I Broke My Own Rule and Bought a 2/1

I Broke My Own Rule and Bought a 2/1

2 min read
Ken Corsini

Ken Corsini is a seasoned real estate investor and business owner based in Woodstock, Georgia. Ken is best known for his role on HGTV’s hit show “Flip or Flop Atlanta,” and has flipped over 800 houses in Metro Atlanta since 2005.

With over 15 years of experience in the real estate industry, Ken has expanded his original flipping business into multiple independent real estate businesses, including Red Barn Real Estate, with over 180 agents in Metro Atlanta across four offices; Red Barn Construction, a custom home-building company specializing in modern farmhouses across North Atlanta; Red Barn Renovations, a full-service renovation company; Black Oak Mortgage, a direct lending company based in Woodstock, Georgia; and InvestorSumo, a technology company focusing on CRM and data needs for real estate investors.

Having been involved in thousands of transactions and having owned over 800 houses, multiple commercial and multifamily properties, and more, Ken brings a wealth of knowledge and experience to the BiggerPockets community. He has authored over 100 blogs and currently hosts the “Best Deal Ever Show” on the BiggerPockets YouTube channel. He is also the host of the popular Deal Farm Podcast.

Ken is currently writing a book in conjunction with BiggerPockets called “Profit Like the Pros,” scheduled for release in Fall 2020.

He and his wife also run Roc.Star Kids, a non-profit organization focused on the needs of children and families in the fight against childhood cancer. For more information on this very personal cause, check out their story here.

In addition to HGTV and HGTV Magazine, Ken has been featured on The Today Show, People Magazine, The LA Times, Think Realty Magazine (cover), TV Insider, In Touch Weekly, Life and Style Magazine, The Wrap, The Atlanta Journal Constitution, UGA Today, US Chamber of Commerce, PopSugar, Entertainment Magazine, and a number of local periodicals.

Ken has a Business Degree from the University of Georgia and a Masters Degree in Building Construction from Georgia Tech.

Ken is currently licensed as a general contractor (commercial) in the state of Georgia.

Instagram @kencorsini
Twitter @kencorsini

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For years, when agents asked me what my criteria was for buying investment property, one of my standard responses was that the property needed to be at least a 3 bed/ 2 bath. I know a lot of other investors in my area that have the same criteria. The thinking is you end up up narrowing your potential market to a very small segment that is willing to live in a 2 bed property.

By and large this is true … most people looking to rent or buy want a minimum of 3 bedrooms and a minimum of 2 bathrooms. Understandably, your average renter or homebuyer needs extra space for children, guests, an office, etc. A 2 bedroom typically doesn’t provide the space that your average consumer wants.

Why I Broke My Rule

So why did I break my own rule that I’ve held fast to for so many years?

Well, one reason is because inventory is tight and I’ve had to broaden my buying criteria (but that’s another topic for another day). The truth is, I’ve learned that buying real estate shouldn’t be about a strict formula applied to heterogeneous property types, neighborhoods, market factors, etc. There isn’t a “one-size-fits-all” formula for buying investment property because there is simply too much variation in the marketplace.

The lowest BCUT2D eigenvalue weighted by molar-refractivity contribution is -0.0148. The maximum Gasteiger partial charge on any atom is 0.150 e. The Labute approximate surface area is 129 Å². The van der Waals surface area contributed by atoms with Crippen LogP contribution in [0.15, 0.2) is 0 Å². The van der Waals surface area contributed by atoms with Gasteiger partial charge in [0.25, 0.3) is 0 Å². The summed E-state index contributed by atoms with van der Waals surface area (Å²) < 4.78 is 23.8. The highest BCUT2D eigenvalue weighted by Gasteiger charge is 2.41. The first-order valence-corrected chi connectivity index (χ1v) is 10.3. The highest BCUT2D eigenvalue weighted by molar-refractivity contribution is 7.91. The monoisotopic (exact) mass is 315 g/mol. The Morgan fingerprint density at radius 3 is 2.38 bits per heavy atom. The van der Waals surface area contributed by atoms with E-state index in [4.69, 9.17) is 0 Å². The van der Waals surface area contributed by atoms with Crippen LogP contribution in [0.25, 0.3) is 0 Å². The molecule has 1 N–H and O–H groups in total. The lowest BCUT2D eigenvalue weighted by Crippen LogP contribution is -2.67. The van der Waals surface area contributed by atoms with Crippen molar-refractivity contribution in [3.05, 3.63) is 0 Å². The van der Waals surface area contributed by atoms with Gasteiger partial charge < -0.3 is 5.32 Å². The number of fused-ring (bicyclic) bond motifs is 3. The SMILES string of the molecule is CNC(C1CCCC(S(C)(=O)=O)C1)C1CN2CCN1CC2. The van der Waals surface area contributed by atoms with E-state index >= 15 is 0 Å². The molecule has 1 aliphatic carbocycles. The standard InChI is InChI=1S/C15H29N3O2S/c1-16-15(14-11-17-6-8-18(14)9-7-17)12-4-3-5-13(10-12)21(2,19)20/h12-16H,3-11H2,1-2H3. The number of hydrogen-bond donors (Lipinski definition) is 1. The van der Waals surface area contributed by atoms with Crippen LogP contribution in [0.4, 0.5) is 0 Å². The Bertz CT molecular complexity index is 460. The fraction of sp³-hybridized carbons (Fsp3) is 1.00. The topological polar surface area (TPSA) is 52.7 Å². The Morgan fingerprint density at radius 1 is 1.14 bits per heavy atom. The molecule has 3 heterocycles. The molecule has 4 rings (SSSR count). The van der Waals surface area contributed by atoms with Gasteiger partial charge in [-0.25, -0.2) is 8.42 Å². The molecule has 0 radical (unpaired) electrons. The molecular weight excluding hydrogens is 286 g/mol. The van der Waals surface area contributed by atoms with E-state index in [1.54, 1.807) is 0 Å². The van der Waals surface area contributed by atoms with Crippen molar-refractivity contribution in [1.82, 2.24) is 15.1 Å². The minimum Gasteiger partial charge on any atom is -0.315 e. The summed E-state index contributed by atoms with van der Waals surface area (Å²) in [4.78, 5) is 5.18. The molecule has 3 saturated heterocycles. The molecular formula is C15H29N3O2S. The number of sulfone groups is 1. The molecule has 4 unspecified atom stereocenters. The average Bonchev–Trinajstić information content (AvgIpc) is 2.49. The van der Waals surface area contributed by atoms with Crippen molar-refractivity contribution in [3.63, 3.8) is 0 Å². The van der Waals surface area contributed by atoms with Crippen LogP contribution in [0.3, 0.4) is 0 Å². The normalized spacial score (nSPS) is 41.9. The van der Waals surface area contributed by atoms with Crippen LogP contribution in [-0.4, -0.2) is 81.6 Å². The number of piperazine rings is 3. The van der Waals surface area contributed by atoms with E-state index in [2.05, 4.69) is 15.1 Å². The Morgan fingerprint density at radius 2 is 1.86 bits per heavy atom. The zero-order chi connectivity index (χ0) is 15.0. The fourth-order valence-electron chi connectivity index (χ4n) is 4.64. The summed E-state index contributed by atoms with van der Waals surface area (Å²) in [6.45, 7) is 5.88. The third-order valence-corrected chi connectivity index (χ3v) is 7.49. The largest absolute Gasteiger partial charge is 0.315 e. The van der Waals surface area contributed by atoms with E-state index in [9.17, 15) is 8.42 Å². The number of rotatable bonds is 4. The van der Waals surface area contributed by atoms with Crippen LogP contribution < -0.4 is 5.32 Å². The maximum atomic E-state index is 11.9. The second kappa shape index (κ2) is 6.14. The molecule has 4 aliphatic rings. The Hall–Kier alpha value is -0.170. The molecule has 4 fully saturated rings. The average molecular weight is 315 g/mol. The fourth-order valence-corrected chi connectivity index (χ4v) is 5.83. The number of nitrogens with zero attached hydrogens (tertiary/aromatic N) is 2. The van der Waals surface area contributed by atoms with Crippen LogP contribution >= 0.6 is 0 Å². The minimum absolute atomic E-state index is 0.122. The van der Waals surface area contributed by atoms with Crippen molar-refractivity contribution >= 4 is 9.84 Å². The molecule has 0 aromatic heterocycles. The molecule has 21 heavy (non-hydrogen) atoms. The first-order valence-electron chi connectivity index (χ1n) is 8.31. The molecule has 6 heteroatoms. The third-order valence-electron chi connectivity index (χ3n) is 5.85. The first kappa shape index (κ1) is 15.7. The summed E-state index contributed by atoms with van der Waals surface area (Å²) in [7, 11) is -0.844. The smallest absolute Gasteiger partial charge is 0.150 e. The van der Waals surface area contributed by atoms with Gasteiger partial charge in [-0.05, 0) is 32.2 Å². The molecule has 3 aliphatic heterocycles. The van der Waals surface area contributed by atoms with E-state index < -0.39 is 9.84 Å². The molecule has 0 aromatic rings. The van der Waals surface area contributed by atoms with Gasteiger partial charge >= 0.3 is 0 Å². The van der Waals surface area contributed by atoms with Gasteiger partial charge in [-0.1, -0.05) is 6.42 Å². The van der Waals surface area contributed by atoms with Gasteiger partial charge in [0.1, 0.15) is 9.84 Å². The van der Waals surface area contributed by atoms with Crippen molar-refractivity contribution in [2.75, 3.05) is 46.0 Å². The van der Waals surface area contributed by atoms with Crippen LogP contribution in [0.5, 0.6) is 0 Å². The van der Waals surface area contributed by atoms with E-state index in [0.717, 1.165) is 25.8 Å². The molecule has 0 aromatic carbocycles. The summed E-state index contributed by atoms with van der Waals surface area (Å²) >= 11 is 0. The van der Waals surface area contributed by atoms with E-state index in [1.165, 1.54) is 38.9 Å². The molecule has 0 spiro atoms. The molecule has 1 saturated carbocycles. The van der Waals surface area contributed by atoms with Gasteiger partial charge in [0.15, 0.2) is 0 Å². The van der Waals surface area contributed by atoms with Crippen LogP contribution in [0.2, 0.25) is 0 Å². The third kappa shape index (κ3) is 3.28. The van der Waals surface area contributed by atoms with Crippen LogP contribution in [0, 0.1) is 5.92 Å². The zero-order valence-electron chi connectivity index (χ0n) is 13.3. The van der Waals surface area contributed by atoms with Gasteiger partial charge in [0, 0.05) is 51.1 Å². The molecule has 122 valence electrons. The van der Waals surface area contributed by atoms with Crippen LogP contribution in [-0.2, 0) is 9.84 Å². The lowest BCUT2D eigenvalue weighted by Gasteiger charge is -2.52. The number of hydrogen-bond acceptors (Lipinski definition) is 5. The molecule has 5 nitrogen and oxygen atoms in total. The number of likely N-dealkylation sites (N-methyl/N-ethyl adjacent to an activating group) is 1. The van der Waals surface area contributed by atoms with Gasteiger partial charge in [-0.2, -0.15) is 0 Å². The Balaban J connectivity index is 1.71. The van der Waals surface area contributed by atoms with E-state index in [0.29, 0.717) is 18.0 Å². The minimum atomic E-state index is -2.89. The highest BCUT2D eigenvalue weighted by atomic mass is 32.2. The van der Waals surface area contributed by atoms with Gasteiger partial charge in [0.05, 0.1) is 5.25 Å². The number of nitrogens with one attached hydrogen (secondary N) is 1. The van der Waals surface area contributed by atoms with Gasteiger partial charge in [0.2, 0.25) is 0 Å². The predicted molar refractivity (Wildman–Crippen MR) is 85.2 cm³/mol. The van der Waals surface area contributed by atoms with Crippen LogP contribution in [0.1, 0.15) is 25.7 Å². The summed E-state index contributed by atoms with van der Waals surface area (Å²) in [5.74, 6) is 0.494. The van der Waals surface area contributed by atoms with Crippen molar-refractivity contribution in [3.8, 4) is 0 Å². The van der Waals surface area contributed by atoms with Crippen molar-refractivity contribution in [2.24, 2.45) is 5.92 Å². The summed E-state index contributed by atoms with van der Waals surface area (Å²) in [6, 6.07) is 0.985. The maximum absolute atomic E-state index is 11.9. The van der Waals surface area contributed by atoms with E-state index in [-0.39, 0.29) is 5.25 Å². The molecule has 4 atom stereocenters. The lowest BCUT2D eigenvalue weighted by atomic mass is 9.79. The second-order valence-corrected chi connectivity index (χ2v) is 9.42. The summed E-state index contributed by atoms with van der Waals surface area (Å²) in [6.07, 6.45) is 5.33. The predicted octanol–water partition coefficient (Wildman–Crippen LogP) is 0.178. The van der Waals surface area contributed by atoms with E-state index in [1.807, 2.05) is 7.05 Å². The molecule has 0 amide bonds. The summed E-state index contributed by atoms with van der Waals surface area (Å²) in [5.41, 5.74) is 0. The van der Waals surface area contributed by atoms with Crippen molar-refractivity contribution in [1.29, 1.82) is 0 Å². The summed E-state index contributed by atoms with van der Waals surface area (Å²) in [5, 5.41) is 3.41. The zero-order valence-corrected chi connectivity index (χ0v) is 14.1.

For instance, I’m sure there are people in New York City reading this article wondering what in the world is wrong with a 2 bed/ 1 bath property! This is because rental space in New York City is limited and therefore sold at a high premium. It’s not at all uncommon for someone to rent or own a 2 bed unit. However, in Atlanta, Georgia, most renters and buyers expect more square footage for the money.

So again, if the general sentiment in Atlanta is for more bedrooms and more square footage, why would I invest in a 2 bed / 1 bath? The simple answer is that even within an overall market, there are submarkets and neighborhoods that don’t conform to the general trends in the larger market.

In the case of the 2 bedroom property I purchased this week, it’s located just off of a main road in a high density area with a high rate of growth. In addition, the neighborhood that this property resides in is actually comprised of about 50% 2 bedroom houses. Looking through our local MLS, I can see that many of the 2 bedroom houses in this neighborhood have rented in recent months at rental rates that make sense compared to my investment. Additionally, the 2 beds that have sold in the neighborhood in the last few months have sold for a good bit more than what I paid for the property (ie. my potential profit margin fits within my normal buying models).

Interestingly, I bought this property at the courthouse steps yesterday. It’s interesting because I spent the entire day watching a handful of hedge funds bid other properties up to insanely high purchase prices. However, when this 2 bedroom came up for bidding, not one of them was interested in it. It’s as if they had marching orders from the higher-ups to steer clear of any 2 bed properties. Luckily for me, I wasn’t stuck in a box of what I could or couldn’t bid on.

At The End of the Day…

At the end of the day, the question you should ask yourself is whether or not a particular property will make you money. If the particular market you are buying in supports the demand for a 2 bedroom house, don’t limit yourself on principle alone. I did this for years and probably missed out on opportunities that could have been profitable.